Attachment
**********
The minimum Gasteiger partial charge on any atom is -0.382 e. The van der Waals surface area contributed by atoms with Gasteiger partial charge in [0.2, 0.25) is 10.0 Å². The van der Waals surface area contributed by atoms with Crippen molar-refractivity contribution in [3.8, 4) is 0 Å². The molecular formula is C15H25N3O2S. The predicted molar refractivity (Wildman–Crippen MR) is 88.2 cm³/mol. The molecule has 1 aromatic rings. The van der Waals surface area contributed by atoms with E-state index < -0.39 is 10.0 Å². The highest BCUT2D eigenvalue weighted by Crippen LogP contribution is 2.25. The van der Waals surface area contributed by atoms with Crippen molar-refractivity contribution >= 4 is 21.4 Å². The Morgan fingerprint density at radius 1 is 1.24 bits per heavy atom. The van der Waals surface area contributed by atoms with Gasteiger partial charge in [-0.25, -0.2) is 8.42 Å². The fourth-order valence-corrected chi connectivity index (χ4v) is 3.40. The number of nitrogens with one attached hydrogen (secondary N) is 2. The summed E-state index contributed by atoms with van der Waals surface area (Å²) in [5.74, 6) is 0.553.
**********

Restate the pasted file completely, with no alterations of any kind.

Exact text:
The minimum Gasteiger partial charge on any atom is -0.382 e. The van der Waals surface area contributed by atoms with Gasteiger partial charge in [0.2, 0.25) is 10.0 Å². The van der Waals surface area contributed by atoms with Crippen molar-refractivity contribution in [3.8, 4) is 0 Å². The molecular formula is C15H25N3O2S. The predicted molar refractivity (Wildman–Crippen MR) is 88.2 cm³/mol. The molecule has 1 aromatic rings. The van der Waals surface area contributed by atoms with E-state index < -0.39 is 10.0 Å². The highest BCUT2D eigenvalue weighted by Crippen LogP contribution is 2.25. The van der Waals surface area contributed by atoms with Crippen molar-refractivity contribution >= 4 is 21.4 Å². The Morgan fingerprint density at radius 1 is 1.24 bits per heavy atom. The van der Waals surface area contributed by atoms with Gasteiger partial charge in [-0.25, -0.2) is 8.42 Å². The fourth-order valence-corrected chi connectivity index (χ4v) is 3.40. The number of nitrogens with one attached hydrogen (secondary N) is 2. The summed E-state index contributed by atoms with van der Waals surface area (Å²) in [5.74, 6) is 0.553.